Updated: Aug 15
It’s that time of year again. Putting the spotlight on the LGBTQ+ community and queer media to look out for and binge. As a person of color in the community, I take great delight in delving into films and shows that have made for joyful and appreciative experiences, whether they be heartwarming or saddening. Not only that, but I believe in the importance of having quality representation and stories told on the screen. Despite there being more queer representation in film these days, few have managed to reach that level of cinematic gold. That being said, here are five films worth watching this month in celebration of pride:
Bound (1996) dir. Lana and Lilly Wachowski
Sex, booze, and fun-filled heists. What’s not to love about the Wachowski sisters’ directorial debut? Despite having a lot of skepticism about this film over the years, I finally had the pleasure of watching it this month and wow. To say this was a homerun would be an understatement. Bound at its core is a chaotic yet enjoyable film noir about two contrasting women who find out that they’re not all that different. So they conspire to run off with themselves and $2,000,000. The film is, unashamedly, all over the place and gay gay gay. You can feel the oozing attraction between Corky and Violet from the start of the film, but at the same time it’s not entirely important to the central plot and heist in the film, which arguably makes it better.
Bound is available to stream on Hulu here.
Desert Hearts (1985) dir. Donna Deitch
One of my favorite comforting rewatches. Despite its criticisms on adhering to heteronormative dynamics as I’ve recently learned, to say it is boring and uneventful cinema would be one of the biggest lies out of my mouth. Desert Hearts portrays the experience of figuring out what you want in one of the most captivating settings yet: a divorced literature professor and free spirited artist falling in love in the deserts of Reno. The warm unsaturated lighting in combination with its sophisticated yet subtle west coast comedy definitely gives this film a warm hug kind of feeling to it while holding no bars on the queer romance and representation. As one of my favorite quotes from Cay in this film goes:
“I don’t act this way to change the world. I act this way so the goddamn world won’t change me!”
And I think that just about encompasses how important and real this film comes out (pun intended) to be.
Desert Hearts is available to stream on the Criterion Channel here.
But I’m a Cheerleader (1999) dir. Jamie Babbit
The quintessential (or should I say queertessential?) gay satire of the 20th century, everyone. But I’m a Cheerleader utilizes vivid color palettes in combination with hilarious takes on queer stereotypes to form a classic that speaks volumes on the absurdity of homophobia and conversion therapy. Not only that, but you get a well-rounded cast that joins in on the fun that this film is unashamed to explore (from RuPaul to Julie Delpy to Dante Basco). But I’m a Cheerleader is a fantastic comedy that brings light to the problems with parents taking their queer kids to conversion therapy while also poking fun at the queer community itself. A spicy treat for both the homophobe and the homosexual.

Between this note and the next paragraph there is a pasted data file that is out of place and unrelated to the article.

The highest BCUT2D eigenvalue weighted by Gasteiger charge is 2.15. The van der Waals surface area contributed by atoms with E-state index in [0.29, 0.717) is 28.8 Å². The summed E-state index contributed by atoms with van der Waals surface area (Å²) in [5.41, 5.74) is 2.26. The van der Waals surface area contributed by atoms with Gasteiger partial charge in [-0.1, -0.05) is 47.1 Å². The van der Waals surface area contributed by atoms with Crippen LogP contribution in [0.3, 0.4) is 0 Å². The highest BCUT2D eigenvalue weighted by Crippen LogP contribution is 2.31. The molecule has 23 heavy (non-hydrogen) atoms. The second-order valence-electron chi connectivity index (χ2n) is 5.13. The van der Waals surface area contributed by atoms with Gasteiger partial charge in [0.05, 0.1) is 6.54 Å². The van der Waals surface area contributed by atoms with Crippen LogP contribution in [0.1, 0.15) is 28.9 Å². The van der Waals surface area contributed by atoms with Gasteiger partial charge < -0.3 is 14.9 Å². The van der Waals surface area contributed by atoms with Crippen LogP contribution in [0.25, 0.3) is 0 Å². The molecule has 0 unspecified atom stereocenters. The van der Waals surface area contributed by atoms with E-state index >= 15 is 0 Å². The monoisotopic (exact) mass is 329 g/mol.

But I’m a Cheerleader is available to stream for free on Plex here.
Saving Face (2004) dir. Alice Wu
An Asian American classic take on the queer experience. I take great comfort knowing this was written and directed by a queer Chinese American woman who went from being a software engineer to pursuing film (as an aspiring software engineer and writer myself). It encapsulates the struggles that come with growing up in a Chinese American family that is so meticulous on public perception and judgment, especially when it comes to one of their own being gay. Saving Face is, quite literally, about saving face, or trying to. You have Michelle Krusiec as Wil, a hospital surgeon who falls in love with Vivian, a professional dancer (and Wil’s boss’s daughter). Then you have Joan Chen as Wil’s mom Gao, who is mysteriously pregnant in her 40s and brings shame to the Hwei-Lan family. Both women are trying to hide important parts of who they are in order to “save face” and appear perfect like nothing’s wrong. It is a splendid romantic-comedy at heart, but a heartwarming ode to the queer Asian American experience at best.
Saving Face is available for rent on Amazon here.
D.E.B.S. (2004) dir. Angela Robinson
This may be a mixed bag for some (it certainly was for me at first), but fear not. If you’re up for a comforting campy queer film and are a fan of Reese Witherspoon’s wit and vibes in Legally Blonde, then D.E.B.S. is the movie for you to watch right now. In this film, four school girls secretly work as spies for the D.E.B.S. society, and, boy, is it pure entertainment at its best. It is not one of the cinematic greats, but that’s okay! It’s not trying to be, and that I think is what makes it great in itself. It was designed to be an absurd yet wholesome work of cinema that you may not have known you needed, and for that, I highly recommend experiencing this film at least once, whether you may enjoy it or not. It’s a wild blast to the early 2000’s for sure and a fun one at that.
D.E.B.S. is available to rent on Amazon here.